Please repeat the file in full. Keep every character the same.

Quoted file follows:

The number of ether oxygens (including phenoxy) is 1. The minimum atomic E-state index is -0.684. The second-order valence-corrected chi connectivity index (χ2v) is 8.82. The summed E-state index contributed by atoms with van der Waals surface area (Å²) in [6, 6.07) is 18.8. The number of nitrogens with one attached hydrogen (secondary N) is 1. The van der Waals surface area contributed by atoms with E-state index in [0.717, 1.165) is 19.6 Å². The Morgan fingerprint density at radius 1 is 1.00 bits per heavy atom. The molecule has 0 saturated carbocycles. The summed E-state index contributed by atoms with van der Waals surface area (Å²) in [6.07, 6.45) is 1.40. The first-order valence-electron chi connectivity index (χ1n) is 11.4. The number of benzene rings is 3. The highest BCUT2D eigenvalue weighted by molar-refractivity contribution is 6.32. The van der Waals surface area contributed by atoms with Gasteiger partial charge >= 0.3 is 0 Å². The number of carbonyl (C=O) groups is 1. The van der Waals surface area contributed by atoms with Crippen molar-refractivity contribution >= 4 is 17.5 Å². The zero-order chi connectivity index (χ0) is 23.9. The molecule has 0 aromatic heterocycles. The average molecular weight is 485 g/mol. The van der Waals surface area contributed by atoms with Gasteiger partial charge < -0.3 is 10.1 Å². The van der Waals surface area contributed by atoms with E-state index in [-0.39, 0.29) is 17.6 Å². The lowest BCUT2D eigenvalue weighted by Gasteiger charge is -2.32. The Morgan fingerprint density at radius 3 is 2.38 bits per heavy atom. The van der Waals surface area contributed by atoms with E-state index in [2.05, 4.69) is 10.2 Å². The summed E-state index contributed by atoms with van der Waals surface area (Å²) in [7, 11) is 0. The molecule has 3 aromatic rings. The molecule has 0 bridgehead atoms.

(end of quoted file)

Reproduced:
The number of ether oxygens (including phenoxy) is 1. The minimum atomic E-state index is -0.684. The second-order valence-corrected chi connectivity index (χ2v) is 8.82. The summed E-state index contributed by atoms with van der Waals surface area (Å²) in [6, 6.07) is 18.8. The number of nitrogens with one attached hydrogen (secondary N) is 1. The van der Waals surface area contributed by atoms with E-state index in [0.717, 1.165) is 19.6 Å². The Morgan fingerprint density at radius 1 is 1.00 bits per heavy atom. The molecule has 0 saturated carbocycles. The summed E-state index contributed by atoms with van der Waals surface area (Å²) in [6.07, 6.45) is 1.40. The first-order valence-electron chi connectivity index (χ1n) is 11.4. The number of benzene rings is 3. The highest BCUT2D eigenvalue weighted by molar-refractivity contribution is 6.32. The van der Waals surface area contributed by atoms with Gasteiger partial charge >= 0.3 is 0 Å². The number of carbonyl (C=O) groups is 1. The van der Waals surface area contributed by atoms with Crippen molar-refractivity contribution >= 4 is 17.5 Å². The zero-order chi connectivity index (χ0) is 23.9. The molecule has 0 aromatic heterocycles. The average molecular weight is 485 g/mol. The van der Waals surface area contributed by atoms with Gasteiger partial charge < -0.3 is 10.1 Å². The van der Waals surface area contributed by atoms with E-state index in [-0.39, 0.29) is 17.6 Å². The lowest BCUT2D eigenvalue weighted by Gasteiger charge is -2.32. The Morgan fingerprint density at radius 3 is 2.38 bits per heavy atom. The van der Waals surface area contributed by atoms with E-state index in [2.05, 4.69) is 10.2 Å². The summed E-state index contributed by atoms with van der Waals surface area (Å²) in [7, 11) is 0. The molecule has 3 aromatic rings. The molecule has 0 bridgehead atoms.